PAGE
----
Tuesday, June 17, 2014

memory keeper

You don't take a photograph, you make it.
Ansel Adams


A year ago I bought a camera; my first DSLR. It also happened to be my first single lens reflex camera of any kind. I carefully inspected my dad's Canon SLR from 1978 (the A-1, Canon's a runaway best seller) before finally deciding which camera I should purchase for myself. Even though I can't convert his SLR over to digital, I can convert his lenses. But that's something I may do some day far into the future.

For now, I live in two worlds: the world of digital photography and the world of print photography. I have two different cameras to serve me in these parallel domains. I have two different media. Actually, I have three. I grew up with my father making slides. He even had a mount for his SLR. He'd set the camera up over the open reference book and shoot textbook photos for slides. This is how he gave presentations up until about two years ago. Then he switched to PowerPoint. I never thought I'd say this, but I miss the sound of the slide carriage advancing.

I was home vising my family two months ago when my Aunts came over to go through my grandmother's old boxes. My grandmother passed away 20 years ago, and my dad had stored all her possessions in our crawl space. All her remaining possessions fit into two storage boxes. It took us hours just to go through one box.


My grandmother is the student in the middle of the first row.

What did we find? Important documents, memorabilia, sentimental letters, and many photos. But mostly we found slides.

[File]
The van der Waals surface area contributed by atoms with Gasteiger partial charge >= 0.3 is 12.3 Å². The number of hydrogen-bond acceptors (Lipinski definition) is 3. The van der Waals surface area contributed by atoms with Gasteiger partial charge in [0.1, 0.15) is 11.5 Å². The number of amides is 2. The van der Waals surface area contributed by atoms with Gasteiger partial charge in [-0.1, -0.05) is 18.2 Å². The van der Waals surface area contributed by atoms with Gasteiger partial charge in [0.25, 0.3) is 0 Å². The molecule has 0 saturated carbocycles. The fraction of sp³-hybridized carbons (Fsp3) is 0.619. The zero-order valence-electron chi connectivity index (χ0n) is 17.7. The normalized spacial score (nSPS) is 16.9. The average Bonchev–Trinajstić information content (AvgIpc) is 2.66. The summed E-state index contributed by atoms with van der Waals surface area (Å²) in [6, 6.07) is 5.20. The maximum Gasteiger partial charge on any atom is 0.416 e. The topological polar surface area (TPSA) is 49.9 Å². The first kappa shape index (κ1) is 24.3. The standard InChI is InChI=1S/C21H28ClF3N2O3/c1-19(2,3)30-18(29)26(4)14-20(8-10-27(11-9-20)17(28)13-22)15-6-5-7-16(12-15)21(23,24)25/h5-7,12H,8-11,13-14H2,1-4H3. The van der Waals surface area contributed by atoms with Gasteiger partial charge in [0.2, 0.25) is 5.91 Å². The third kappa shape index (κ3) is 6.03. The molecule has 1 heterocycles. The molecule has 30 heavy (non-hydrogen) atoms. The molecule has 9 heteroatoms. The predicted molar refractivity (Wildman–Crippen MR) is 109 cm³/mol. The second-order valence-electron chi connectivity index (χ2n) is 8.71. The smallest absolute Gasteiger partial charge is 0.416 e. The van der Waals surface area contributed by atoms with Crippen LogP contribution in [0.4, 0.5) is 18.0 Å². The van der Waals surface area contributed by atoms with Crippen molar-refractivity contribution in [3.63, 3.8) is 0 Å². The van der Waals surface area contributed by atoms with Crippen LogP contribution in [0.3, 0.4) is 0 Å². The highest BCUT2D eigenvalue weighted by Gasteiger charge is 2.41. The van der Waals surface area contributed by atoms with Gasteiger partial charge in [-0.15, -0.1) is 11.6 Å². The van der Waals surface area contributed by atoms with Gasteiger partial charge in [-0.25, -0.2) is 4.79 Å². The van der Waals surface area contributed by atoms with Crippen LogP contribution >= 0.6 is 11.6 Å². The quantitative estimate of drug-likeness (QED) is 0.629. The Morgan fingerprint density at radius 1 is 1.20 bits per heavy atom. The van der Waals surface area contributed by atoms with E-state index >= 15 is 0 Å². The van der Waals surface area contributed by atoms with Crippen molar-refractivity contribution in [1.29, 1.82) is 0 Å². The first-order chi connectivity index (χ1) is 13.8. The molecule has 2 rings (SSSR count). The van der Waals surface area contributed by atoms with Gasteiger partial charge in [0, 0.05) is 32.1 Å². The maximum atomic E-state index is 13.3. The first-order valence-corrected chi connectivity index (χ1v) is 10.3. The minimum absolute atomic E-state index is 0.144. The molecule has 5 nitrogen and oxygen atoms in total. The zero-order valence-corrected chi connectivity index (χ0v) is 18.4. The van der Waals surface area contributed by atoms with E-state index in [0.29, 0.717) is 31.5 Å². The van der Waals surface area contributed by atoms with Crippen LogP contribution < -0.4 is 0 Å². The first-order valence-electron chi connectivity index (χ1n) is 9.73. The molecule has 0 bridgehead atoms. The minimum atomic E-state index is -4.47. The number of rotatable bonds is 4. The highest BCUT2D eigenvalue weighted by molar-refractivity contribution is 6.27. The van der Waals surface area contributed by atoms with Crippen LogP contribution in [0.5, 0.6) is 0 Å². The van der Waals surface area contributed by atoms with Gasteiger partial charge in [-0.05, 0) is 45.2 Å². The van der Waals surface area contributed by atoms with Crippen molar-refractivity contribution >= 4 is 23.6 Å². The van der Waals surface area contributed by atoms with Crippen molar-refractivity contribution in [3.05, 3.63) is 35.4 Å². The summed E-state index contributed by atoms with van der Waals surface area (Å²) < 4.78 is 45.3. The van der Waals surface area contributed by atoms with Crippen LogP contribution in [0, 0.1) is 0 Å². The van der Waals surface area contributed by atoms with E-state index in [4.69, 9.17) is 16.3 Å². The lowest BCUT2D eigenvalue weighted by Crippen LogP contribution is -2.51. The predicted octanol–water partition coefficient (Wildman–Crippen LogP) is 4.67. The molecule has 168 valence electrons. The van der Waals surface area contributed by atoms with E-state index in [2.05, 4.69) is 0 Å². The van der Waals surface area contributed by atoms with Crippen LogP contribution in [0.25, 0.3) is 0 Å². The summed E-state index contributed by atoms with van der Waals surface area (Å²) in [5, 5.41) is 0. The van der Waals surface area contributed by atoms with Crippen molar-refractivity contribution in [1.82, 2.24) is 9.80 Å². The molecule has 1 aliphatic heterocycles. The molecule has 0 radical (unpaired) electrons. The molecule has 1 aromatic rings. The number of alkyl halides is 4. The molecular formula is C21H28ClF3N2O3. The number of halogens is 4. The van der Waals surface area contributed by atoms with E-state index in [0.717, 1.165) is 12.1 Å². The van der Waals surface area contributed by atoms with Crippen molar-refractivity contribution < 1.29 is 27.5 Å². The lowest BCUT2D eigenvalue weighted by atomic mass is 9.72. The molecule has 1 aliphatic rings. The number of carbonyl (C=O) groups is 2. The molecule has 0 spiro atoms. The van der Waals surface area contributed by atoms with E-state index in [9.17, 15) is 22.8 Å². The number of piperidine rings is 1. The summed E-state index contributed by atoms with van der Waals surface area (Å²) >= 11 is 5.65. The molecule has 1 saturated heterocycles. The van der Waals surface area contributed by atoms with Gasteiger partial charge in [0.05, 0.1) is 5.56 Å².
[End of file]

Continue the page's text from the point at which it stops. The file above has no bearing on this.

We also found a lot of photos in terrible condition. But I couldn't just throw them away. I'll fix them up, I thought, as I put them in my keep pile. I planned to bring them back to San Francisco with me, scan them, and make them beautiful again. 

  

This is how far I've gotten fixing our old family photos. I don't know how to use Photoshop. I don't have a fancy computer. Honestly, I don't know what I'm doing. But I know I have to keep trying. Because what if it works? What if it turns out technology can not just preserve, but also save, old memories? These memories are so old, the people who actually lived them have long since passed. My grandfather passed away over 33 years ago, his parents long before him. I now have in my possession photos of his parents' parents, going back hundreds of years. 


My great-great-grandmother. Don't get on her bad side.

So what am I fixing the photos for, when all I have are faded photos and hundreds of negatives? How do I even know what I've got? Scanning negatives as a novice is not easy. I'm getting the hang of it, but there are a lot of photos go to through.

In the midst of discovering what is on these negatives, I know that I've got someone's memories. I'll keep going through the negatives until I've scanned them all and seen what's still there. Because somehow these are my memories now too, even if they occurred long before I was born. Unlike digital photos, there is information scrolled on the backside of the photos; names and dates and even phone numbers. I know who, when, and where I'm looking at. What better time is there to make these memories my own as well?


            
My great-grandmother        The backside of the photo


I'm going to have to score +1 for the real deal photos. And thank my grandmother for keeping them tucked safely away among her most cherished possessions. I can't say I treat any of my digital photos with the same care. I still cherish actual old family photos. So, dust off your photos and look at them. And just because they aren't in good condition, or were overexposed, don't throw them away. Because you have memories that are often worth holding on to. And ones worth discovering; those that you didn't even know existed until now.

More family photos found in the box, restored by yours truly

My Dad's family

Aunt Ferne's graduation

Aunt Robin

Dad's family on vacation

1 comment:

  1. Anonymous7/02/2014

    What a wonderful project!

    ReplyDelete